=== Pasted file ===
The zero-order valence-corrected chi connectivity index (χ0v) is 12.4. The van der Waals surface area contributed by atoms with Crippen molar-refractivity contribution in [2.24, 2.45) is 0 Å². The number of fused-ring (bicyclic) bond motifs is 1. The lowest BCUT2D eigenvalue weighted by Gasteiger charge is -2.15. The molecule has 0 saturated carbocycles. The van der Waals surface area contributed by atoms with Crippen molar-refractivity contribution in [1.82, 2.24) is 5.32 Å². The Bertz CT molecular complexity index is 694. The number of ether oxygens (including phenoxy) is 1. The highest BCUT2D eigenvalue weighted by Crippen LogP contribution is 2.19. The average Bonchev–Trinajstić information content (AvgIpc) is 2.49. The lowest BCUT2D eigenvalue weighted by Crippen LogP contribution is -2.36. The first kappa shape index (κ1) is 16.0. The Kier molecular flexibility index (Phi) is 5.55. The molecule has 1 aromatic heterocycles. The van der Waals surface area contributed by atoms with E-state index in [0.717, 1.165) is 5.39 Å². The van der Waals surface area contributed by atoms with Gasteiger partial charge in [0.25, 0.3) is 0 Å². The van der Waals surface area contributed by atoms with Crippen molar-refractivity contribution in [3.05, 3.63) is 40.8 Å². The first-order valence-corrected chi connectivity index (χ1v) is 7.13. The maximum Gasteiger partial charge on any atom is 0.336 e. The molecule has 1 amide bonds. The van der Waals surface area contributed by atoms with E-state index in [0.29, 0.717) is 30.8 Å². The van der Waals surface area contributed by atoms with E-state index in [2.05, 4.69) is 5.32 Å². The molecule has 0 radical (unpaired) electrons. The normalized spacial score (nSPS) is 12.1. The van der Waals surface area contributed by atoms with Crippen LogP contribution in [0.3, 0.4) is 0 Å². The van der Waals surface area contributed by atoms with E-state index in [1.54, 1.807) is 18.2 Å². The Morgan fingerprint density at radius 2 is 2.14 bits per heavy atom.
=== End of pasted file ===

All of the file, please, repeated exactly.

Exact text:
The zero-order valence-corrected chi connectivity index (χ0v) is 12.4. The van der Waals surface area contributed by atoms with Crippen molar-refractivity contribution in [2.24, 2.45) is 0 Å². The number of fused-ring (bicyclic) bond motifs is 1. The lowest BCUT2D eigenvalue weighted by Gasteiger charge is -2.15. The molecule has 0 saturated carbocycles. The van der Waals surface area contributed by atoms with Crippen molar-refractivity contribution in [1.82, 2.24) is 5.32 Å². The Bertz CT molecular complexity index is 694. The number of ether oxygens (including phenoxy) is 1. The highest BCUT2D eigenvalue weighted by Crippen LogP contribution is 2.19. The average Bonchev–Trinajstić information content (AvgIpc) is 2.49. The lowest BCUT2D eigenvalue weighted by Crippen LogP contribution is -2.36. The first kappa shape index (κ1) is 16.0. The Kier molecular flexibility index (Phi) is 5.55. The molecule has 1 aromatic heterocycles. The van der Waals surface area contributed by atoms with E-state index in [0.717, 1.165) is 5.39 Å². The van der Waals surface area contributed by atoms with Gasteiger partial charge in [0.25, 0.3) is 0 Å². The van der Waals surface area contributed by atoms with Crippen molar-refractivity contribution in [3.05, 3.63) is 40.8 Å². The first-order valence-corrected chi connectivity index (χ1v) is 7.13. The maximum Gasteiger partial charge on any atom is 0.336 e. The molecule has 1 amide bonds. The van der Waals surface area contributed by atoms with E-state index in [0.29, 0.717) is 30.8 Å². The van der Waals surface area contributed by atoms with E-state index in [2.05, 4.69) is 5.32 Å². The molecule has 0 radical (unpaired) electrons. The normalized spacial score (nSPS) is 12.1. The van der Waals surface area contributed by atoms with Crippen LogP contribution in [0.3, 0.4) is 0 Å². The van der Waals surface area contributed by atoms with E-state index in [1.54, 1.807) is 18.2 Å². The Morgan fingerprint density at radius 2 is 2.14 bits per heavy atom.